Friday, September 22, 2006

The Chaucer Pubbe Gagge - by Bill Bailey

Three fellowes wenten into a pubbe,
And gleefullye their handes did rubbe,
In expectatione of revelrie,
For 'twas the houre known as happye.
Greate botelles of wine did they quaffe,
And hadde a reallye good laffe.
'Til drunkennesse held full dominione,
For 'twas two for the price of one.
Yet after wine and meade and sac,
Man must have a massive snack,
Great pasties from Cornwalle!
Scottishe eggs round like a balle!
Great hammes, quaile, ducke and geese!
They suck'd the bones and drank the grease!
(One fellowe stood all pale and wan -
for he was vegetarianne)
Yet man knoweth that gluttonie,
Stoketh the fyre of lecherie,
Upon three young wenches round and slye,
The fellowes cast a wanton eye.
One did approach, with drunkene winke:
"'Ello darlin', you fancy a drink?",
Soon they caught them on their knee,
'Twas like some grotesque puppettrie!
Such was the lewdness and debaucherie -
'Twas like a sketch by Dick Emery!
(Except that Dick Emery is not yet borne -
So that comparisonne may not be drawn).
But then the fellowes began to pale,
For quail are not the friende of ale!
And in their bellyes much confusione!
from their throats vile extrusione!
Stinking foule corruptionne!
Came spewinge forth from droolinge lippes,
The fetide stenche did fille the pubbe,
'Twas the very arse of Beelzebubbe!

Thrown they were, from the Horne And Trumpette,
In the street, no coyne, no strumpet.
Homeward bounde, must quicklie go,
To that ende - a donkey stole!
Their handes all with vomit greased,
(The donkey was not pleased,
And threw them into a ditche of shite!)
They all agreed:
"What a brillant night!"


and seriously - a little bit on Chaucer's English:

Although Chaucer's language is much closer to modern English than the text of Beowulf, it differs enough that most publications modernize (and sometimes bowdlerize) his idiom. Following is a sample from the prologue of the "Summoner's Tale" that compares Chaucer's text to a modern translation.

A nice hypertext version of the Canterbury Tales.

From the BBC «Click Online»

Everyone who's ever learned to speak English, whether as a first language or not, will know how hard it is to get your head round. All those words which sound so similar, but which are spelled completely differently. I know many people who rely on spell checkers to make sure everything is correct before it's published. If you do the same, remember, they're pretty mindless - as this cautionary tale we received from an anonymous viewer shows.

Owed two a Spell Chequer

Eye halve a spelling chequer
It came with my pea sea
It plainly marques four my revue
Miss steaks eye kin knot sea
Eye strike a key and type a word
And weight four it two say
Weather eye am wrong oar write
It shows me strait a weigh
As soon as a mist ache is maid
It nose bee four two long
And eye can put the error rite
Its rare lea ever wrong
Eye have run this poem threw it
am shore your pleased two no
Its letter perfect awl the weigh
My chequer tolled me sew.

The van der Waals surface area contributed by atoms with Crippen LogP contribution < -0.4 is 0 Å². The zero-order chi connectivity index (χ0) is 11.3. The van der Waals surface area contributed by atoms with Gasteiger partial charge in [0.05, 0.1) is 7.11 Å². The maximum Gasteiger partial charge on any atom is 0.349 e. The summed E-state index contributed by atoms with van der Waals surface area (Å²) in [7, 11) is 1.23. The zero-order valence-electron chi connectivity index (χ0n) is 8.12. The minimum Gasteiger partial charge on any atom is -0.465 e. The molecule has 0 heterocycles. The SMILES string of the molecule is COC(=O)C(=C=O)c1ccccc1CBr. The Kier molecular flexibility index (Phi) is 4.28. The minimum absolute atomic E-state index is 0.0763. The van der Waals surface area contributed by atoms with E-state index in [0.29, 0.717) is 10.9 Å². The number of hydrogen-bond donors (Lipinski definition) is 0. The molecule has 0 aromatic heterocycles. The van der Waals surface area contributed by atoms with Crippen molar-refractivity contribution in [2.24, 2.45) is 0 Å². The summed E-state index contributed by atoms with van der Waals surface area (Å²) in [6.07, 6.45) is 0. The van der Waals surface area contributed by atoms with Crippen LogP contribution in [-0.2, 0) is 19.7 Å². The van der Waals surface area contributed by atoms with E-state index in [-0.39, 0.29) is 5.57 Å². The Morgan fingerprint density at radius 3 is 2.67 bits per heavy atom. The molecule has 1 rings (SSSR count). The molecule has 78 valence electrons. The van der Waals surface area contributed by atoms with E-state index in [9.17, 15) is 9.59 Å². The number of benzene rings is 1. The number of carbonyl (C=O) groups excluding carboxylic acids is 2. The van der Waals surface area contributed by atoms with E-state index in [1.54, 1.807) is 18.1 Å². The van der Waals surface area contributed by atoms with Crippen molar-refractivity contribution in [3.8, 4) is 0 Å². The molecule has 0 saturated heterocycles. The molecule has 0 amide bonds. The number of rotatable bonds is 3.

Martha Snow, from The Funny Times

Thursday, September 14, 2006

Vivian Stanshall

Vivian was along with Neil Innes the most prominent figure in Bonzo Dog Band (Bonzo Dog Doo-Dah Band) An interesting biography can be found here (wikipedia). His tribute page is here. As a connoisseur of Brit pop-culture, as I assume you are - you would be TOTALLY lost without some essential background information about Vivian and the Bonzos, as well as being a boring ignorant. So do yourself a favour - get enlightened! AND get even more than most, by seeing one of the Bonzos 40th anniversary-tour concerts!
(Vivian will not be attending, as he is indeed quite dead)

“Why can't I be different and unusual... like everyone else?” (Quote Stanshall)

Get a tidbit of Vivian's makings (Men Opening Umbrellas Ahead) here (RS-link)
Thanks to the Palestinian Light Orchestra blog.

Sunday, September 10, 2006


Senate Judiciary Committee Hearings; Zappa's testimony before the Maryland State Legislature Feb. 14. 1986. Here (YouTube)
During Tipper Gore's crackdown on dirty rock lyrics, Zappa found himself thrust into the role of first amendment spokes-musician, and he handled it expertly, confounding people like Novak with his direct, articulate approach to free speech and government censorship. But Zappa's ire is directed not at Novak, but at John Lofton, (at the time) a columnist for Reverend Sun Myung Moon's Washington Times.
Lofton is practically frothing at the mouth, at one point even ridiculing Zappa's stated interest in getting young people to register to vote, and Zappa quips that he actually likes Novak more than Lofton. Frank Zappa on CNN Crossfire 1986. Here (YouTube) Here (mov download 50mb)

Little Georgie's Energy Plan

Monday, September 04, 2006

Friday, September 01, 2006

Buckethead meets Hieronymus Bosch

Buckethead is the stage name of Brian Carroll, an Avant-Garde musician and composer who has released a huge number of solo albums as well as collaborations with other musicians. He is probably best known for his time with Guns N' Roses. His music touches on many genres, notably thrash metal, funk, ambient and electronica. From his 2004 album The Cuckoo clock of Hell, you can see the video of Spokes for the Wheel of Torment (YouTube) or download it here (mov). It really brings life (or death (sic)) to the paintings of Mr. Bosch.